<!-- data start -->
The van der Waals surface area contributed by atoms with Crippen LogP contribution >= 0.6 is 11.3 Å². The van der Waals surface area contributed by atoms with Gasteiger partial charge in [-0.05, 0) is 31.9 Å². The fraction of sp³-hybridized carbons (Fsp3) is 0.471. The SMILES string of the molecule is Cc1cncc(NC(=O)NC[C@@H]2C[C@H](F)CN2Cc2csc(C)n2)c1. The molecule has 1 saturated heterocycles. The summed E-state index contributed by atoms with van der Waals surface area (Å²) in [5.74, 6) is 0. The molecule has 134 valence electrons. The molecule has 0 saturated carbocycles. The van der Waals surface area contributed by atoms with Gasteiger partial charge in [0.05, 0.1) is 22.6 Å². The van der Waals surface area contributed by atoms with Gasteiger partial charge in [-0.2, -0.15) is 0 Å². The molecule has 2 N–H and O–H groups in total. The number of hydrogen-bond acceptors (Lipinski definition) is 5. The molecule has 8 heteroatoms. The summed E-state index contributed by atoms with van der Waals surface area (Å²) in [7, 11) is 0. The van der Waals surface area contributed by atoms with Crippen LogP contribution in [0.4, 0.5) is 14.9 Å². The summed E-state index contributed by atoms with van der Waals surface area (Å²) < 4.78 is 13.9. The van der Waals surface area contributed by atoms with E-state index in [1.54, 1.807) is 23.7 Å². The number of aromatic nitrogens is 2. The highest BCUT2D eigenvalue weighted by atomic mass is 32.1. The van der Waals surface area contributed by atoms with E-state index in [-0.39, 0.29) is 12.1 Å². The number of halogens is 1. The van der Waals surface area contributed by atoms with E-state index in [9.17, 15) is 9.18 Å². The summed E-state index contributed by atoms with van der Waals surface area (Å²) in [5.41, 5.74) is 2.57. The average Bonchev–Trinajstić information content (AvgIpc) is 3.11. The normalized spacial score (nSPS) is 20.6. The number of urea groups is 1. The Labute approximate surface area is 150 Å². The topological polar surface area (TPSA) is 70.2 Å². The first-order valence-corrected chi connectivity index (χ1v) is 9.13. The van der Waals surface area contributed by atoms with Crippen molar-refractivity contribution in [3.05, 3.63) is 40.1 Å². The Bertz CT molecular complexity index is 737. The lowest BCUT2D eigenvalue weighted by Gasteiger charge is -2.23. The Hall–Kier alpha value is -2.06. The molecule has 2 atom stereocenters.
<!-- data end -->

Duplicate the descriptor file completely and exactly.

The van der Waals surface area contributed by atoms with Crippen LogP contribution >= 0.6 is 11.3 Å². The van der Waals surface area contributed by atoms with Gasteiger partial charge in [-0.05, 0) is 31.9 Å². The fraction of sp³-hybridized carbons (Fsp3) is 0.471. The SMILES string of the molecule is Cc1cncc(NC(=O)NC[C@@H]2C[C@H](F)CN2Cc2csc(C)n2)c1. The molecule has 1 saturated heterocycles. The summed E-state index contributed by atoms with van der Waals surface area (Å²) in [5.74, 6) is 0. The molecule has 134 valence electrons. The molecule has 0 saturated carbocycles. The van der Waals surface area contributed by atoms with Gasteiger partial charge in [0.05, 0.1) is 22.6 Å². The van der Waals surface area contributed by atoms with Gasteiger partial charge in [-0.2, -0.15) is 0 Å². The molecule has 2 N–H and O–H groups in total. The number of hydrogen-bond acceptors (Lipinski definition) is 5. The molecule has 8 heteroatoms. The summed E-state index contributed by atoms with van der Waals surface area (Å²) in [7, 11) is 0. The van der Waals surface area contributed by atoms with Crippen LogP contribution in [0.4, 0.5) is 14.9 Å². The summed E-state index contributed by atoms with van der Waals surface area (Å²) < 4.78 is 13.9. The van der Waals surface area contributed by atoms with E-state index in [1.54, 1.807) is 23.7 Å². The number of aromatic nitrogens is 2. The highest BCUT2D eigenvalue weighted by atomic mass is 32.1. The van der Waals surface area contributed by atoms with E-state index in [-0.39, 0.29) is 12.1 Å². The number of halogens is 1. The van der Waals surface area contributed by atoms with E-state index in [9.17, 15) is 9.18 Å². The summed E-state index contributed by atoms with van der Waals surface area (Å²) in [5.41, 5.74) is 2.57. The average Bonchev–Trinajstić information content (AvgIpc) is 3.11. The normalized spacial score (nSPS) is 20.6. The number of urea groups is 1. The Labute approximate surface area is 150 Å². The topological polar surface area (TPSA) is 70.2 Å². The first-order valence-corrected chi connectivity index (χ1v) is 9.13. The van der Waals surface area contributed by atoms with Crippen molar-refractivity contribution in [3.05, 3.63) is 40.1 Å². The Bertz CT molecular complexity index is 737. The lowest BCUT2D eigenvalue weighted by Gasteiger charge is -2.23. The Hall–Kier alpha value is -2.06. The molecule has 2 atom stereocenters.